means more viscous a magma slowing down segregation proceed.

Bagnold effect

It is known to be the most important in determination of flowage differentiation due to
is consideration of buoyancy. However, this phenomenon is absent in porphyritic rocks. For
large channels, magmatic differentiation that exists between the core and the walls does not
relate to the forced lava flow. However, the latter is determined by other factors like crystal
settling among others.

Large layered intrusions

From the Zhou eta al (2005) description of layered intrusion, these rocks can be
termed as composed of both heterogeneous and homogeneous masses of rock. Their
formation is as result of two or more types of rocks with seamless connections between the
rock types which gives the impression that different magmas were involved in their formation
but did not mix before solidifying. In most cases, these rocks conform to the floor of the

Petrological and Mineralogical Processes
intrusion region but varies in thickness and length. It may be explained by the fact that the
processes are dominant in these areas over varying period of time among other factors. Due
to varying composition and mixture, the resultant layers of rocks have different texture and/or
varying mineral proportions.

Layering in the Skaergaard intrusion: Source (Wager, L. R., and Deer, W. A. (1939)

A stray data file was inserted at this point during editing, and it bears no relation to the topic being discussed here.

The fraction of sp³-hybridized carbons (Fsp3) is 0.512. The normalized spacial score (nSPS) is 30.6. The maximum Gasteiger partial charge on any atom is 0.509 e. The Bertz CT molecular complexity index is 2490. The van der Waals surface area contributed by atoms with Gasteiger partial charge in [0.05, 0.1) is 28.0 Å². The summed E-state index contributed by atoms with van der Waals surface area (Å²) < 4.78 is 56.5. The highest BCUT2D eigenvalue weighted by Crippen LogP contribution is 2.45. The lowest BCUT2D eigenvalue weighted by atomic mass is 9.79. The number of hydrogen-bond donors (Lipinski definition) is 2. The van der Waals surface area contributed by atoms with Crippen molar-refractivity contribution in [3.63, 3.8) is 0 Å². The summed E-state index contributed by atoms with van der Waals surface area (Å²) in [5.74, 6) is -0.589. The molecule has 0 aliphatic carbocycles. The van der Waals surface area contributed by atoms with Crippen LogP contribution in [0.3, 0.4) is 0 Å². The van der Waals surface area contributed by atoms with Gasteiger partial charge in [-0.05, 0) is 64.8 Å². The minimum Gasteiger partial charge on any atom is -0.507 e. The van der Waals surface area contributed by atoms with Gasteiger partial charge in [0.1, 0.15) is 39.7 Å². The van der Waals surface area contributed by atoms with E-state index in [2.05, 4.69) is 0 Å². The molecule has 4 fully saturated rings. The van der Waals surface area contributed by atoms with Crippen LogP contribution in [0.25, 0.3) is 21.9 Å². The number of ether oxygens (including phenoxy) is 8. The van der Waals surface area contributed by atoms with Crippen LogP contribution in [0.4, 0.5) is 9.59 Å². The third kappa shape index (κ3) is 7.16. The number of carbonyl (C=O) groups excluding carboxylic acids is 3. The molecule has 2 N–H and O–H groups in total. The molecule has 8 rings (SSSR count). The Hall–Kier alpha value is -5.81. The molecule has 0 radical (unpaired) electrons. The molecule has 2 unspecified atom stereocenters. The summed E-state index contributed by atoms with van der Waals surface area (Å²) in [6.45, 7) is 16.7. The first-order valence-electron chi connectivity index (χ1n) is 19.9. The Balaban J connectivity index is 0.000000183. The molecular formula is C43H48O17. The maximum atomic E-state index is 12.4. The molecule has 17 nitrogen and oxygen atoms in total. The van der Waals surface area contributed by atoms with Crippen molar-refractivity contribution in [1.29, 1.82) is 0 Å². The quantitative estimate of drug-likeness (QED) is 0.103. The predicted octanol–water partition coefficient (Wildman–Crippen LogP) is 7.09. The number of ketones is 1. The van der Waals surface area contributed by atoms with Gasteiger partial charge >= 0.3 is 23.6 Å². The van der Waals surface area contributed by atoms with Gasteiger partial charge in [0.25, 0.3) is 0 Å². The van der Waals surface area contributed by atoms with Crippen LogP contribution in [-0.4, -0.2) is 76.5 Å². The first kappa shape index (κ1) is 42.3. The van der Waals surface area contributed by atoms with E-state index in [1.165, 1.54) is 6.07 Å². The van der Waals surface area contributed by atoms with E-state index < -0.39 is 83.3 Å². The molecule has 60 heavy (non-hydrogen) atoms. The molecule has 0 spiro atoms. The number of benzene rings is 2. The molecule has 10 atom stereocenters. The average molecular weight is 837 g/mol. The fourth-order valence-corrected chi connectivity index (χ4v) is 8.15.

Layered intrusions demonstrate a repetition of patterns in the layers giving an impression of a
cycle of conditions leading to their formation. In many cases, the large layered intrusion
contacts are planar with a characteristic of eroded hollows in some underlying layer having
been filled by an overlying layer showing a repeated process of formation. The spreading of
the magma as it flows causes it to cover a large area and as these processes’ repeats, they
form a Large layered intrusion

Examples of these intrusions

Among the best examples of large layered intrusions includes the Macro-rhythmic
layering in Greenland. In this case, the formation demonstrates sequences with initial layers
being enriched with Fe–Ti oxides, clinopyroxene-rich gabbro and plagioclase-rich layer in
the same order. A second example is the micro-rhythmic layering in the Bjerkreim in
Norway. In this case, successive layers are highly enriched with orthopyroxene and oxide
minerals followed by plagioclase. A third example is the very-fine scale layering in the

Petrological and Mineralogical Processes
Storgangen intrusion in Norway. The fourth example is the modally-graded layering in the
magnetite layer in South Africa. The feature demonstrates continuous increase of plagioclase
mode upwards. These are some of the known examples among many that exist.

Petrological and Mineralogical Processes

Dana, J. D. (1869). A system of mineralogy.
Gibb, F. G. (1992). Convection and crystal settling in sills. Contributions to Mineralogy and
Petrology, 109(4), 538-545.
Jerram, D. A., Cheadle, M. J., & Philpotts, A. R. (2003). Quantifying the building blocks of
igneous rocks: are clustered crystal frameworks the foundation? Journal of
Petrology, 44(11), 2033-2051.
Wager, L. R., Brown, G. M., & Wadsworth, W. J. (1960). Types of igneous
cumulates. Journal of Petrology, 1(1), 73-85.
Zipfel, J., Scherer, P., Spettel, B., Dreibus, G., & Schultz, L. (2000). Petrology and chemistry
of the new shergottite Dar al Gani 476. Meteoritics & Planetary Science, 35(1), 95-
Zhou, M. F., Robinson, P. T., Lesher, C. M., Keays, R. R., Zhang, C. J., & Malpas, J. (2005).
Geochemistry, petrogenesis and metallogenesis of the Panzhihua gabbroic layered
intrusion and associated Fe–Ti–V oxide deposits, Sichuan Province, SW
China. Journal of Petrology, 46(11), 2253-2280.